At the heart of Spotify’s listening experience lies a sophisticated recommendation engine composed of three layers: data, models, and experience.
Beginning with data, Lalmas highlighted the role of user playlists and listening history, as well as instrumentation – the actions taken on the platform – in shaping recommendations. For instance, a user who spends a lot of time scrolling is likely seeking out new content rather than something they are already familiar with, she said, adding that Spotify uses metadata provided by the music label, as well as the audio profile of the song to further factor into its recommendations.
Next, user and track data are mapped onto an embedding space that enables the platform to assess relationships between content. In natural language processing, embeddings enable systems to grasp the relative proximity between words – for instance, the word “dog” would be closer to “cat” than to “tree.” Every track, artist and user can be represented in this space, which serves as a backbone for the platform’s models, while proximity within these spaces determines similarity and cohesion.
The last layer is experience, which consists of the app that Spotify users interact with. Recommendation engines power tailored playlists in this layer, including “Discover Weekly,” and determine how content is surfaced on a user’s homepage. This layer provides crucial feedback (for example, a user who skips a suggested song), which helps the engine to continuously refine its recommendations, Lalmas said.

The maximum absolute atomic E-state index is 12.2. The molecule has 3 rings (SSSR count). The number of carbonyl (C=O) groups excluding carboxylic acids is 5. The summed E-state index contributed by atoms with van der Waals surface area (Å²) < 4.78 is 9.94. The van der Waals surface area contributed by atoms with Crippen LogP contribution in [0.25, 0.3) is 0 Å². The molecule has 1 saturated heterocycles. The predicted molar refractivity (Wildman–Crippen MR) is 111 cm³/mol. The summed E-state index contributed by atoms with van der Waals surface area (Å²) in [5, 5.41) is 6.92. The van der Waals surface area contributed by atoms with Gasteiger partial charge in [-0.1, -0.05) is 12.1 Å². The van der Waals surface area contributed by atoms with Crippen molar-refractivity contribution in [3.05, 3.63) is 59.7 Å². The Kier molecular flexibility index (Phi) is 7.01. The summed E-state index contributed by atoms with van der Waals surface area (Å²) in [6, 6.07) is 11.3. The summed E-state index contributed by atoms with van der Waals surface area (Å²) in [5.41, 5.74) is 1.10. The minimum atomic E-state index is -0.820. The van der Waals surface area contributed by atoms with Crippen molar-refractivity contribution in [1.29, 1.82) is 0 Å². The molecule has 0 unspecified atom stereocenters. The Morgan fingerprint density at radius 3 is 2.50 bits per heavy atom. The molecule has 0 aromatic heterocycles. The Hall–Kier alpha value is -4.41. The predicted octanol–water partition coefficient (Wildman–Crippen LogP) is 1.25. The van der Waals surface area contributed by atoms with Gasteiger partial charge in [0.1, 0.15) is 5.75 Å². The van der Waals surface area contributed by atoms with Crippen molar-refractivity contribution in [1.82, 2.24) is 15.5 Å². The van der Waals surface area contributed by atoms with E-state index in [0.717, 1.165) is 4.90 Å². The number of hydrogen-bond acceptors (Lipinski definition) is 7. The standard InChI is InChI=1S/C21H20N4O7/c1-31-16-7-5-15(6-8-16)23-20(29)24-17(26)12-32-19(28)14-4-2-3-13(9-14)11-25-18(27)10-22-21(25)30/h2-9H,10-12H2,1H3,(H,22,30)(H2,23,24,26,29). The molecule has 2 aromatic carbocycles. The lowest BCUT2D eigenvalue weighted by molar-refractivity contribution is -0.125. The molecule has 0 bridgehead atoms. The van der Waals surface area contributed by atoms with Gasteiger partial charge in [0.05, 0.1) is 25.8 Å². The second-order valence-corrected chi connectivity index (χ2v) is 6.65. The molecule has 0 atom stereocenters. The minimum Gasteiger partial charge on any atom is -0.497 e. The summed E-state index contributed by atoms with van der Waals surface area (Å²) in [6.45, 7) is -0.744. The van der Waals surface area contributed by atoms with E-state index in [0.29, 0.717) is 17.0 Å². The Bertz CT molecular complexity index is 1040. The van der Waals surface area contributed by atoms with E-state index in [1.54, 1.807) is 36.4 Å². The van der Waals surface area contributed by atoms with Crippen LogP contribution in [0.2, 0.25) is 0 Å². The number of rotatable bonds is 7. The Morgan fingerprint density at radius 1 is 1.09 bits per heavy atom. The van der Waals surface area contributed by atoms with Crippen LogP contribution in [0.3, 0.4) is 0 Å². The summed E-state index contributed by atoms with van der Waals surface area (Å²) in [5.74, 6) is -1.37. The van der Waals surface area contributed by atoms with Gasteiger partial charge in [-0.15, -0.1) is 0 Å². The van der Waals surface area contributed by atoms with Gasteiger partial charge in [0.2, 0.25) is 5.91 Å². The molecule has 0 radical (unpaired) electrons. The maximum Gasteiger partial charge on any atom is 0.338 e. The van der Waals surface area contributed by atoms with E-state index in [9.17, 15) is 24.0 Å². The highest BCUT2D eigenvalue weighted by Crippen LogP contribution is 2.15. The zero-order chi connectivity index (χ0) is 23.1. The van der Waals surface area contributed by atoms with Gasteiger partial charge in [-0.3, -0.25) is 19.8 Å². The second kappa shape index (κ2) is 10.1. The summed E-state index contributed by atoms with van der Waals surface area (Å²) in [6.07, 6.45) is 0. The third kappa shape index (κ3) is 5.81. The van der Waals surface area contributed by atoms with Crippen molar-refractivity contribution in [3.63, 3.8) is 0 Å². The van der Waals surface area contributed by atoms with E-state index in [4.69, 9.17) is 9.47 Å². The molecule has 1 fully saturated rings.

Balancing wants and needs
Lalmas said that recommendation systems should deliver a lifetime of content, with the goal of building trust. To do this, algorithms must be fine-tuned to strike a balance between satisfying users’ wants and needs.
Imagine, for example, that you opened a newly recommended playlist and you skipped the first five songs because they weren’t your style. Feeling frustrated, you would probably close the playlist. On the other hand, if the app continually suggests only familiar songs, you’d soon become bored. The key to engage listeners, Lalmas said, is striking a delicate balance between the two.
Diversifying listening experiences
Lalmas wrapped up her talk by sharing some of the progress her team has made towards understanding how to diversify listening experiences, including a survey of recent research publications.